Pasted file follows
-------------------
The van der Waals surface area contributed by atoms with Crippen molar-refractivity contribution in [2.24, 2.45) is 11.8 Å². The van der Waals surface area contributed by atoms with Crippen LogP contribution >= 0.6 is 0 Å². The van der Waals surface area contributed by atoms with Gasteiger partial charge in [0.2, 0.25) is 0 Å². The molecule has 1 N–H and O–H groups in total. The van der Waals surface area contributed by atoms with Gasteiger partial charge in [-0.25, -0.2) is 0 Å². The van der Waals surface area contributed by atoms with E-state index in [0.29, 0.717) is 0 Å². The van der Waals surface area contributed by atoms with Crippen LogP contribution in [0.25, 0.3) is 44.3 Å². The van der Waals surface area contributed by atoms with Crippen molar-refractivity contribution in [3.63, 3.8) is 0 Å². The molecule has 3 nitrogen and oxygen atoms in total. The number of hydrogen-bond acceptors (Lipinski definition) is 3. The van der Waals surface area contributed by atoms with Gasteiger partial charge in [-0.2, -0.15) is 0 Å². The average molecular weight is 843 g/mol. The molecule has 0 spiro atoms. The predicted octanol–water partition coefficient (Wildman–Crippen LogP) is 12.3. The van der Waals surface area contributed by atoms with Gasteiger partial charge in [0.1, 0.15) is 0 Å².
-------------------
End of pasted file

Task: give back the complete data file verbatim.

The van der Waals surface area contributed by atoms with Crippen molar-refractivity contribution in [2.24, 2.45) is 11.8 Å². The van der Waals surface area contributed by atoms with Crippen LogP contribution >= 0.6 is 0 Å². The van der Waals surface area contributed by atoms with Gasteiger partial charge in [0.2, 0.25) is 0 Å². The molecule has 1 N–H and O–H groups in total. The van der Waals surface area contributed by atoms with Gasteiger partial charge in [-0.25, -0.2) is 0 Å². The van der Waals surface area contributed by atoms with E-state index in [0.29, 0.717) is 0 Å². The van der Waals surface area contributed by atoms with Crippen LogP contribution in [0.25, 0.3) is 44.3 Å². The van der Waals surface area contributed by atoms with Crippen molar-refractivity contribution in [3.63, 3.8) is 0 Å². The molecule has 3 nitrogen and oxygen atoms in total. The number of hydrogen-bond acceptors (Lipinski definition) is 3. The van der Waals surface area contributed by atoms with Gasteiger partial charge in [-0.2, -0.15) is 0 Å². The average molecular weight is 843 g/mol. The molecule has 0 spiro atoms. The predicted octanol–water partition coefficient (Wildman–Crippen LogP) is 12.3. The van der Waals surface area contributed by atoms with Gasteiger partial charge in [0.1, 0.15) is 0 Å².